Directed by the silent film era auteur Maurice Tourneur, (father of Jacques Tourneur Curse of the Demon 1957, Cat People 1942, I Walked With a Zombie 1943, Out of the Past 1947 ) this fantasy- horror film creates a tumultuous Mephistophelean voyage of surreal and striking imagery. This film has fast become one of my favorite fantasy/horror films…
Carnival of Sinners or La Main Du Diable (The Devil’s Hand) is a brilliant and hilariously dark morality play about being careful what you wish for and what is the meaning of life and the pursuit of physical pleasure and earthly desires, if you must lose your eternal soul in the end.
With an incredible score by Roger Dumas, that lends a magical soundtrack to the story!
Based on Gérard de Nerval’s novel, the film creates a hallucinatory world of monochromatic imagery, with noir-like edges & shadows, Gothic & theatrically macabre masks, and a gruesome narrative about a disembodied charmed left hand. Palau’s amiable little grinning devil is perhaps one of my favorite portrayals of Old Nick as he reveals himself to others as a mild-mannered civil servant in a bowler hat when he is actually on a duplicitous mission to abscond with the souls of desperate men.
It opens with a small village tavern filled with people who have been detained by an avalanche. These characters are comical and colorful as they all want to eat, and are suspicious of Roland, who we haven’t been introduced to yet. As they wait to be fed, a strange man dressed in black carrying a wrapped package under his left arm, his immovable hand gloved in stiff black leather storms into the tavern with a gust of secrets and urgency at his back. They immediately mistrust this man, as he is not amiable and does not wish to mix with them at all. He acts as if he is being pursued by the devil himself.
Well, maybe he is… him. He is called on the phone by someone asking for him by name. Once at the phone, the lights go out, and when they come back on and the chaos settles, the package is missing. He panics of course.
As it is a tradition at this tavern to be told unbelievable stories by Monsieur Notary. They plead with Roland Brissot to tell them what has brought him here. And so he begins to relate an incredible story…
Pierre Fresnay (The Man Who Knew Too Much 1934, Le Corbeau -The Raven 1943) is French artist Roland Brissot, who can’t get the girl or sell a painting until one night after Irène (Josseline Gaël) storms out of the little cafe frustrated with him for not being a success and a bore, Mélisse the cook (Noël Roquevert ) brings over a bottle of wine and offers to help the down and out painter. He tells Roland that he possesses a Talisman and that he’d like to sell him for merely one sou. That it would bring him great riches, love, and success!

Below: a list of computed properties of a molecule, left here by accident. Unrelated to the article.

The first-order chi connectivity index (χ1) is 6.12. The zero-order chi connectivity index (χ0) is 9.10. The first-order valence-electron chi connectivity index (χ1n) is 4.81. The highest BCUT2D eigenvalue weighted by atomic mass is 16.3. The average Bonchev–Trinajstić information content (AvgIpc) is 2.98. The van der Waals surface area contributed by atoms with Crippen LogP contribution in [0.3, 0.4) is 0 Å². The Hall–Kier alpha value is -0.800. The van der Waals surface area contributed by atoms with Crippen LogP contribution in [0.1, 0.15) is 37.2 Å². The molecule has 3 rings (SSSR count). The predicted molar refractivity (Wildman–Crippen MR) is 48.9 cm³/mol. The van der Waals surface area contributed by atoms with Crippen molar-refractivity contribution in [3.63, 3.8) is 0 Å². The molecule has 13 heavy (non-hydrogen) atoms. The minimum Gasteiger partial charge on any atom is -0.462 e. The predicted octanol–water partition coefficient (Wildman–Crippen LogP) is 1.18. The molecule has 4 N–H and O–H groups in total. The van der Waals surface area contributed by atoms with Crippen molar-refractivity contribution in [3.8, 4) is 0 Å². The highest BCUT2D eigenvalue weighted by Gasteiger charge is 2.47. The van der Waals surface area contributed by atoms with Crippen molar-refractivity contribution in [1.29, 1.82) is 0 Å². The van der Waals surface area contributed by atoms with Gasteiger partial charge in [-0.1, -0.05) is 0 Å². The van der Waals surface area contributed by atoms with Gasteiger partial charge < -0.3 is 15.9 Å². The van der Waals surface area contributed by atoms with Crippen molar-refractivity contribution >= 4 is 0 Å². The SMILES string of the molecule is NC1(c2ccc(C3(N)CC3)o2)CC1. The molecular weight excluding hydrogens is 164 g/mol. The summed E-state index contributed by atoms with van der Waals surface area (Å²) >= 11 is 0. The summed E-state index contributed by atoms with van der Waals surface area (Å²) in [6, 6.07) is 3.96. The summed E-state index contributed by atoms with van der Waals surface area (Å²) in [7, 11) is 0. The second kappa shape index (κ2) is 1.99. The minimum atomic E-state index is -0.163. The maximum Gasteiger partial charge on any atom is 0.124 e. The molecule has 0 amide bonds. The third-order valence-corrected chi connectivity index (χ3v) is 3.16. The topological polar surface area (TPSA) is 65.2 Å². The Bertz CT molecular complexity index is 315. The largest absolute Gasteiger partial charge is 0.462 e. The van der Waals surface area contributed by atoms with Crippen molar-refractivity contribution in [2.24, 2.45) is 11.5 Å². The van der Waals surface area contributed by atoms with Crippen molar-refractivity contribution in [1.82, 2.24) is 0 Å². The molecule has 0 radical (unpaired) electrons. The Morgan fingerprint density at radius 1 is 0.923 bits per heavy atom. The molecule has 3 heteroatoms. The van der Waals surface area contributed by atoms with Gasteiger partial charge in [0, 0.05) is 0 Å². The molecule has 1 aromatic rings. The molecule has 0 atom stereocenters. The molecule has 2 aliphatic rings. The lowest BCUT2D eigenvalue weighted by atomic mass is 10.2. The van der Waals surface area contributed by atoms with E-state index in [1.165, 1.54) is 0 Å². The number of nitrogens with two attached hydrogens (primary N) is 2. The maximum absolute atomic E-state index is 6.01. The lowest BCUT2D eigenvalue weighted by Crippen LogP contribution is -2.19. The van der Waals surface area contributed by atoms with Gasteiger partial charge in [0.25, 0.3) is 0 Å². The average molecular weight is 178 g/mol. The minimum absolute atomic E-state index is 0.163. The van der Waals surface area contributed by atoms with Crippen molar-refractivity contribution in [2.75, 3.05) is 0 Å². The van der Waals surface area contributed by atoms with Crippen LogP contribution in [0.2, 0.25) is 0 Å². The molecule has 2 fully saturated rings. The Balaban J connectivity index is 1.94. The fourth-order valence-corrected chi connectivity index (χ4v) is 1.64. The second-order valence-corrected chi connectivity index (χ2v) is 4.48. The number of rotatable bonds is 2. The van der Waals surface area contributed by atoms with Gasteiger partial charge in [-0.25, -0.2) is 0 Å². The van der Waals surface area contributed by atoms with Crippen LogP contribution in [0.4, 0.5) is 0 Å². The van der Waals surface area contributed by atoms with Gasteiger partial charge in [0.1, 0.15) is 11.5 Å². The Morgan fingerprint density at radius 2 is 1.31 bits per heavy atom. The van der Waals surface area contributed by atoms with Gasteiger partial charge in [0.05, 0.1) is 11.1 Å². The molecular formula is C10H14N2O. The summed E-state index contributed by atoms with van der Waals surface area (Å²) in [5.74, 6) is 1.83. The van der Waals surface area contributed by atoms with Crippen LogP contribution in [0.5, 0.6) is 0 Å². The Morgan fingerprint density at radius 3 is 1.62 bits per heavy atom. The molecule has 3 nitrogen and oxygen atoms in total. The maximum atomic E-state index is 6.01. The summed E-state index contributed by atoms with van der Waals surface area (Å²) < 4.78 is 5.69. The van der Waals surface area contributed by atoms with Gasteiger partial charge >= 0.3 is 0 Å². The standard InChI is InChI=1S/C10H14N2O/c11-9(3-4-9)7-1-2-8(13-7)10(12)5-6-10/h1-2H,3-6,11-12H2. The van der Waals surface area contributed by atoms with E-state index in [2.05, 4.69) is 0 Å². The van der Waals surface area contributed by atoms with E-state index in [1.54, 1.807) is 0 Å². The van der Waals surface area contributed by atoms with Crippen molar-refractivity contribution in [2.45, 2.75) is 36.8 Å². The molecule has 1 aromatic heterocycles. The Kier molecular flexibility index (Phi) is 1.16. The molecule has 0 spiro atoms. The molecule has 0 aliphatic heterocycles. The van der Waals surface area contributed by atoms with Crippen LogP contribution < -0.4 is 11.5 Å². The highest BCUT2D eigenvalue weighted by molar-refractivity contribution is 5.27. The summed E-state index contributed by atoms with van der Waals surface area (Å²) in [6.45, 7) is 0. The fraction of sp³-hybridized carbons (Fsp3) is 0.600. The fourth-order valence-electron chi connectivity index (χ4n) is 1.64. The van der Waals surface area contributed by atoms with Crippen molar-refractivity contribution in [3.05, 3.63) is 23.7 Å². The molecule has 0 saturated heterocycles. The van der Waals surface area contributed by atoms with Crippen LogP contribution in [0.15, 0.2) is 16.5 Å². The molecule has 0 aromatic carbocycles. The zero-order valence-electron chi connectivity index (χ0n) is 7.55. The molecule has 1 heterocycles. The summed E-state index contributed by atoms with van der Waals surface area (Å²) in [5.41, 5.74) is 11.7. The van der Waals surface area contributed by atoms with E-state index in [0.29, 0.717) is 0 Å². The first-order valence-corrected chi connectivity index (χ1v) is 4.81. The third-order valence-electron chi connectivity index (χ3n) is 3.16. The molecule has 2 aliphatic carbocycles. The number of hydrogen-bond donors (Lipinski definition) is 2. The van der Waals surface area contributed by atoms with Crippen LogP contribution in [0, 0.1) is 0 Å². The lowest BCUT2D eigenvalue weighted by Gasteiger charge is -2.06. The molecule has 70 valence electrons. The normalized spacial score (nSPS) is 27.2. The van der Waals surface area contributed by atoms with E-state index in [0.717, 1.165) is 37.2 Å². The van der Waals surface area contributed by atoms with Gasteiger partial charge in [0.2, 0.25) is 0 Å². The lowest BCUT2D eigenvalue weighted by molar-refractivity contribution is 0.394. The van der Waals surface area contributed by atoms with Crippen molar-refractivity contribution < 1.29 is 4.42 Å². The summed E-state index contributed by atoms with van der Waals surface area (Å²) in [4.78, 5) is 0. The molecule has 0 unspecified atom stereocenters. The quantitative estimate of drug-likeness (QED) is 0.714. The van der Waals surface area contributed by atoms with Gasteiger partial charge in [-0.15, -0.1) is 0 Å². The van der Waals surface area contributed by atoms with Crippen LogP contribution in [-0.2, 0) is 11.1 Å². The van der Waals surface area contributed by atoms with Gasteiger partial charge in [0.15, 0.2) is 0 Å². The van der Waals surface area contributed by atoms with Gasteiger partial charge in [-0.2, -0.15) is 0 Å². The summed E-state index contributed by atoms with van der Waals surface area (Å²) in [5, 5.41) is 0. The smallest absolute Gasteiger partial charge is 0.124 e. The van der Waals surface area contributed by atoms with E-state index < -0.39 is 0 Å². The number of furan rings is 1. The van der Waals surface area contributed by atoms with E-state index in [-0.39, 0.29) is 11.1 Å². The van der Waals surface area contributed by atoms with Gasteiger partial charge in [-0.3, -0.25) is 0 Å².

When Roland follows him up to his room, he shows him a small wooden box, inside the curious box is an animated severed left hand. Mélisse explains to Roland that he purchased the Talisman a while ago, but he fears going to hell and wants to save his eternal soul, so he must pass this gift onto another man who is willing to buy it fully knowing the contract. Desiring to make Irène his own, and stop doing portraits of dogs. Roland agrees and pays the sous to the cook. At that moment, Mélisse’s left hand is severed and mysteriously wedded to Roland’s left forearm, and he is now the new owner of the Talisman. Of course, all his wishes come true and Irène comes back in total awe of her man. He becomes a great renowned painter and has riches beyond his wildest dreams. But with all these cautionary fables there is a kink in the chain. A chain that I will get back to in a short while.
A peculiar little man (Le petit homme– who is wonderfully enacted by Palau (Children of Paradise 1945, The Devil in the Flesh 1947, Le Corbeau 1943) is actually the devil himself who has been offering this deal for quite a while now and since it has been a year to the day that Roland made the wager of his immortal soul for the Talisman, he has come to collect.
From the moment Roland obtains the Talisman, women flock to him, his dog runs away in fear, and Irène cannot resist him to the point that he no longer can stand for her smothering love by the end.
The little man shadows his every move, playing little tricks on Roland so that he couldn’t possibly buy back his soul. He changes the time on the clock, he steals money so that Roland must scramble to put the fee together which doubles with every day that it’s come due. His life falls apart, his wife becomes less desirable to him and they become strangers, and all he wants is to be free of his left hand which is the harbinger of doom for him.
Will Roland Brissot find the next sinner to buy the Talisman from him… or will the Devil get his due?
As he relates his story, it unfolds as a marvelous dark fairytale, lensed with visual splendor dipped in a wonderful folkloric narrative and marvelous characters… including the other souls who lost their left hands and formed a special chain in the links of fate.
Roland’s journey is whimsical and harrowing, beautifully filmed by Arman Thirard who photographed such masterpieces as Henri Georges Clouzot’s Diabolique 1955 and The Wages of Fear 1953 two of the best thrillers of all time!
Carnival of Sinners 1943 belongs with some of the great fixtures of ‘wagering your soul to the devil’, with William Dieterle’s The Devil and Daniel Webster 1941, and F. W. Murnau’s Faust 1926,
Roland has an enormous painting of Goya’s nightmarish diversion into hell hanging in his palatial mansion. It is the one of Colossus devouring his son. You would have to watch this film several times to catch all the wonderful details and devilish black humor!